Beyond that, things get serious. American conservatives, and especially the Bush administration, are out to hobble not just the pesky nuisance of the working press but the very role the press plays in society. By design, the press was given unique privileges and protections because it was meant to act as a de facto fourth branch of government; it was deprived of other powers, like subpoena power, so that it wouldn’t be government, wouldn’t become as powerful as the interests it was assigned to humble. A democracy, our founders thought, depended on a flow of information from top to bottom, so that the common citizen would see the ruler’s deeds. The press was the main designated channel for that flow.

The danger of the current information war is the degree to which the flow has been reversed—the system is being massively reengineered so that all information flows upward, allowing the powerful to know all about the commoner, who can learn less and less about the government. From its first day in office, the Bush administration insisted its business be kept from the people. It restricted response to Freedom of Information Act requests. It held energy-policy summits where oil-industry leaders could participate but whose proceedings were secret, under the alarming justification that the vice president couldn’t be expected to do his job if Americans were allowed to know what he was doing. It took upon itself the right to seal presidential archives so that no one, even historians in the future, could inspect its dealings. It fought against the establishment of commissions that would inform the nation about the Iraq war or the attacks of 9/11, and locked up prisoners without right of habeas corpus in ghost prisons Americans didn’t even know existed.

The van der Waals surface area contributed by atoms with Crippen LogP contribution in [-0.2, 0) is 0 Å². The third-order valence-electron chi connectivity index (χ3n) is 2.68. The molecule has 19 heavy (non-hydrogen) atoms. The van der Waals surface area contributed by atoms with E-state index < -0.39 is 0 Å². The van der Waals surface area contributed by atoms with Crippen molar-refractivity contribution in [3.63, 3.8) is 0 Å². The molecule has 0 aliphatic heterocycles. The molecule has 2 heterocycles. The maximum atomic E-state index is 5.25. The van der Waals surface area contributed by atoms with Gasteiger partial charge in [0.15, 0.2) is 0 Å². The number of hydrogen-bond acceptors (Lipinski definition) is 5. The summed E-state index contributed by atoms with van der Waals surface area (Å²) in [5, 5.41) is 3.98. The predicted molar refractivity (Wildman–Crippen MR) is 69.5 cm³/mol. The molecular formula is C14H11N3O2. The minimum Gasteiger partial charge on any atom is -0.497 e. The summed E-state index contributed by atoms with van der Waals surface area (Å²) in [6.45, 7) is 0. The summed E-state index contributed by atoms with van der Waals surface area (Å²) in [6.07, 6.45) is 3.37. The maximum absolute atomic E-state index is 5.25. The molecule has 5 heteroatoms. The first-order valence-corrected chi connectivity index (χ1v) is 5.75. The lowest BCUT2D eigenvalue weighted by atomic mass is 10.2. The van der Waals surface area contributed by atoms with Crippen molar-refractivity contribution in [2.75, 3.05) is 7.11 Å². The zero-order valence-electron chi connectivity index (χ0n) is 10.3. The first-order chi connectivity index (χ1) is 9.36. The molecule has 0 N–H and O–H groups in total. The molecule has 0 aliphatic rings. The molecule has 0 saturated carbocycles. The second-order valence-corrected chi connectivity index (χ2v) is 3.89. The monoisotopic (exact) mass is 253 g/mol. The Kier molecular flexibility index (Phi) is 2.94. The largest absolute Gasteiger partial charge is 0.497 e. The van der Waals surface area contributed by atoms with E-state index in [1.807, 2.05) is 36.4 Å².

Simultaneously, the administration used the Patriot Act to vastly expand what the government can know about you. The effect is an undeclared constitutional amendment re-arranging the balance of powers and redefining the press, just as it would redefine the courts, to suit imperial purpose. The result more resembles the integrated circuitry of a totalitarian state than that of the America we envision ourselves to be.

In coming months, the prosecution of I. Lewis Libby and the further investigation into the Valerie Plame case may expose more of the machinery behind the administration’s secrecy, and its use of information against its enemies. (It may also reveal a lot about the press’ collusion in the campaign to sell the Iraq war.) But many other questions await answers. Are judges being nominated to the Supreme Court because they can be relied on to protect the administration from inspection (in any challenges arising out of the Plame case, for instance)? Was the prospect of an Iraq invasion discussed by the Cheney energy task force in 2001, before 9/11?

To grapple with such issues, Americans will need the service of a fully effective Fourth Estate. That institution seemed in robust health in the 1970s, but it is in desperate disarray today. As Mother Jones turns 30, we don’t have the impression that our relevance has faded or that our fighting days are behind us. Instead, we feel that America’s investigative magazine is just getting started. After a 30-year gestation, we feel we’ve just arrived, to the emergency born.